ARK celebrates handover of HIV programme to the Mozambican government

At an event attended by 75 representatives of government and non-governmental partners, ARK marked the handover of our HIV care and treatment programme, which has improved the lives of more than 36,000 children.

"We are confident that ARK's impact will be felt for a long time, especially when we know that they are leaving better access, better quality and better care at lower cost for adults and children living with HIV/AIDS ," said Dr. António Assane, Mozambique's Director of National Medical Assistance.  

Also attending the event was ARK Trustee Blaine Tomlinson, who noted, "I am proud to have invested my own money in supporting ARK's ambitious investment here. I went to visit some of the health centres where ARK supported the Ministry of Health and saw first-hand the work that ARK did to improve the quality of care and training of clinicians, counsellor, and data entry staff."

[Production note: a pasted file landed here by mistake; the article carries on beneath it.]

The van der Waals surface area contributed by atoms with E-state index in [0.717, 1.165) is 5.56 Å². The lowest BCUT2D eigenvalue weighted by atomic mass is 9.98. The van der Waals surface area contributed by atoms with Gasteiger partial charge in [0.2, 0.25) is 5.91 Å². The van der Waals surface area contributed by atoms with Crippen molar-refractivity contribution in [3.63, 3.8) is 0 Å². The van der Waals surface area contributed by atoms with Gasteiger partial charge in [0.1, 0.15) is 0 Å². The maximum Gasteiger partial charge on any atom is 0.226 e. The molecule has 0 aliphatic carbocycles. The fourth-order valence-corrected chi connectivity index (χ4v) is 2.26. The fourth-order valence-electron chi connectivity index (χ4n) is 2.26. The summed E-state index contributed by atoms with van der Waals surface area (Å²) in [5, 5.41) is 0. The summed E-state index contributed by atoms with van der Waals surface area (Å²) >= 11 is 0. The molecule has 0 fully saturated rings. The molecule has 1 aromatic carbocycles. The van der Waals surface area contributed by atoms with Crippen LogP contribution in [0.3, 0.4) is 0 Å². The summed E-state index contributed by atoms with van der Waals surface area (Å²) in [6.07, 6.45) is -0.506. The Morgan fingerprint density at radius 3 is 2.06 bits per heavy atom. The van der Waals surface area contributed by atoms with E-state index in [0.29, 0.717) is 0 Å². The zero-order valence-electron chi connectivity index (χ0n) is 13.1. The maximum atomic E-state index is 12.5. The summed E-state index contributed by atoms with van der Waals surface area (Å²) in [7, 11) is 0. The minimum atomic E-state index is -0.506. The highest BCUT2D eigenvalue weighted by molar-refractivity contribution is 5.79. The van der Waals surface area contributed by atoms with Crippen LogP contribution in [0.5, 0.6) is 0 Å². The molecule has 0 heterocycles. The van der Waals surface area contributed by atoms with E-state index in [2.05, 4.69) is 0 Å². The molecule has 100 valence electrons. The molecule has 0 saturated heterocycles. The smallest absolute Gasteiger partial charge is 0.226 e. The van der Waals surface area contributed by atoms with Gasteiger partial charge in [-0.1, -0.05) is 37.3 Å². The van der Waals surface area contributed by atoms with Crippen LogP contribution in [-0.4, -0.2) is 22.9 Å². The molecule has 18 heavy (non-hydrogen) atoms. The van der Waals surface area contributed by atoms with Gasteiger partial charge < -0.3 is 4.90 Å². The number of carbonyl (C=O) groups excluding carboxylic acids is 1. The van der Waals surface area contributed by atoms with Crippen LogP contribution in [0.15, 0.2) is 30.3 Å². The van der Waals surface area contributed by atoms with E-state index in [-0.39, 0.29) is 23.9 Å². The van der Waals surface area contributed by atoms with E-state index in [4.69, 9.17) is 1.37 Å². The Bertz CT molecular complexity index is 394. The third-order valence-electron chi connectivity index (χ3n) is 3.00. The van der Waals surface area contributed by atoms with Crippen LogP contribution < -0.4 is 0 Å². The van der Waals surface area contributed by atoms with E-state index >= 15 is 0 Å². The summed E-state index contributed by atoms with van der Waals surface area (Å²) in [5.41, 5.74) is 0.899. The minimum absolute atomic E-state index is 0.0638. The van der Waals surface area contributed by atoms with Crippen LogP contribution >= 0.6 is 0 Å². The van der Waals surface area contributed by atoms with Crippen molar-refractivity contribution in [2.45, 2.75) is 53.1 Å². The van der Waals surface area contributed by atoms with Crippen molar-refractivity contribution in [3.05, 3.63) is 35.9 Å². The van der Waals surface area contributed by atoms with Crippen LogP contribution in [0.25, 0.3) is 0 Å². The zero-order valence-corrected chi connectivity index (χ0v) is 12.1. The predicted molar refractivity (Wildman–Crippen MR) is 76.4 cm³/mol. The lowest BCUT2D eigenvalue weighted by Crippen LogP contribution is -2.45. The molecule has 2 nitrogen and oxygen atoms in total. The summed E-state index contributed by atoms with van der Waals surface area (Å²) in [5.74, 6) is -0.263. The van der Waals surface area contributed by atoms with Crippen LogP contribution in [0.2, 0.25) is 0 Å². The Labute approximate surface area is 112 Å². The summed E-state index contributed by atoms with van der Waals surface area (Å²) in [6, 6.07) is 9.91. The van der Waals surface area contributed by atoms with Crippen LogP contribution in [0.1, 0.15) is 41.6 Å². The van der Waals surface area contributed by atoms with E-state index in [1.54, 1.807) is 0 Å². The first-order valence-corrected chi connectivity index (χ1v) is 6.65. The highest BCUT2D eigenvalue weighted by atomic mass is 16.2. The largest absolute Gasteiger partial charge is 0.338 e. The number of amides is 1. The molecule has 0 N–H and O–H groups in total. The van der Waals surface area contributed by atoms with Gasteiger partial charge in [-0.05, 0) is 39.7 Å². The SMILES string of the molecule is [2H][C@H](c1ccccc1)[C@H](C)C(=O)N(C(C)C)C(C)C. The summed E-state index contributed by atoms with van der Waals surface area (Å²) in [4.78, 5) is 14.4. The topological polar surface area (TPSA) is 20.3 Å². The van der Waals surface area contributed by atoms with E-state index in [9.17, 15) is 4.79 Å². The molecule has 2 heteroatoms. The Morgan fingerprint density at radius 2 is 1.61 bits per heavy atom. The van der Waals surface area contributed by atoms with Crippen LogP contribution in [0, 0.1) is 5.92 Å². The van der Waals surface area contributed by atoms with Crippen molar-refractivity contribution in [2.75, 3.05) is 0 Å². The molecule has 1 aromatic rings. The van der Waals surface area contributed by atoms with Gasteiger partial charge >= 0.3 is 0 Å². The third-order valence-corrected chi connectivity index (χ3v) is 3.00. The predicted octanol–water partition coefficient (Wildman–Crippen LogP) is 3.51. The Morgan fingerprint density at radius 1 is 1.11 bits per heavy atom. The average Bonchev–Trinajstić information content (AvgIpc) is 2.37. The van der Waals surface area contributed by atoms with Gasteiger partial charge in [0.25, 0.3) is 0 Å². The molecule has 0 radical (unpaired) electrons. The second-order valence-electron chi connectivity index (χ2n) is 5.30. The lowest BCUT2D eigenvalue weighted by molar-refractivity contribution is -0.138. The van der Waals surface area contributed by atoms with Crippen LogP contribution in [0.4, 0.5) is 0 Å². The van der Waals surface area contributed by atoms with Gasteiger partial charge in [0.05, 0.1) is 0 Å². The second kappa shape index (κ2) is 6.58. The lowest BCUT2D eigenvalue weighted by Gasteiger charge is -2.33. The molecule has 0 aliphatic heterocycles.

Mozambique has the second highest rate of new adult HIV infections in the world. In 2008, in partnership with the Ministry of Health, ARK launched a four-year programme in five health facilities in Maputo Province, aiming to put in place a sustainable model of care to keep HIV positive parents, carers and children alive.  Many of ARK's innovations, such as a point of care testing programme that enabled quicker access to crucial CD4 blood tests, are being scaled throughout the country.

Another key component of ARK's work has been the training of medical technicians, nurses and health agents to monitor and prescribe life-saving ART drugs. Nurses far outnumber doctors in Mozambique so this task shifting allowed many more patients to be enrolled more quickly on treatment. Over the course of our programme, we trained and mentored 132 nurse and health workers, helping to enrol 17,764 new patients on ART.

The HIV programme is now in the hands of the Mozambican government, which is in the process of scaling up many of the innovations nationally. ARK continues to have a presence in Mozambique through a pilot SMS mobile phone programme, which uses text messages to remind HIV-positive patients to take their medication and educate mothers on how to reduce the risk of mother-child transmission of the virus.